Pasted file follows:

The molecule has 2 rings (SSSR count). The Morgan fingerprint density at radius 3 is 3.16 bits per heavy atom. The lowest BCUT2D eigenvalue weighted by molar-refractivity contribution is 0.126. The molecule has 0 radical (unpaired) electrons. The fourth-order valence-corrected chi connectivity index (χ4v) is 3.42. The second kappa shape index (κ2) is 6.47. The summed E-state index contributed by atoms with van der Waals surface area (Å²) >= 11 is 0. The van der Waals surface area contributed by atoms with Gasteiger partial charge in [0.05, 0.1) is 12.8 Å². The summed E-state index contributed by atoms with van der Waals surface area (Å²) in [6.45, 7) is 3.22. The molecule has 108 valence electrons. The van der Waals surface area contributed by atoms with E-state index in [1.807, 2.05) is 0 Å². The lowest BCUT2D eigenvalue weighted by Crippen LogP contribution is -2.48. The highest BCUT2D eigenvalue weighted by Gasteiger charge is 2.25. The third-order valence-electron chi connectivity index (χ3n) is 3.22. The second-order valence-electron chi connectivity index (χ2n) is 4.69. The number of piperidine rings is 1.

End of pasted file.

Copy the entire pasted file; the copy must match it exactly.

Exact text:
The molecule has 2 rings (SSSR count). The Morgan fingerprint density at radius 3 is 3.16 bits per heavy atom. The lowest BCUT2D eigenvalue weighted by molar-refractivity contribution is 0.126. The molecule has 0 radical (unpaired) electrons. The fourth-order valence-corrected chi connectivity index (χ4v) is 3.42. The second kappa shape index (κ2) is 6.47. The summed E-state index contributed by atoms with van der Waals surface area (Å²) >= 11 is 0. The van der Waals surface area contributed by atoms with Gasteiger partial charge in [0.05, 0.1) is 12.8 Å². The summed E-state index contributed by atoms with van der Waals surface area (Å²) in [6.45, 7) is 3.22. The molecule has 108 valence electrons. The van der Waals surface area contributed by atoms with E-state index in [1.807, 2.05) is 0 Å². The lowest BCUT2D eigenvalue weighted by Crippen LogP contribution is -2.48. The highest BCUT2D eigenvalue weighted by Gasteiger charge is 2.25. The third-order valence-electron chi connectivity index (χ3n) is 3.22. The second-order valence-electron chi connectivity index (χ2n) is 4.69. The number of piperidine rings is 1.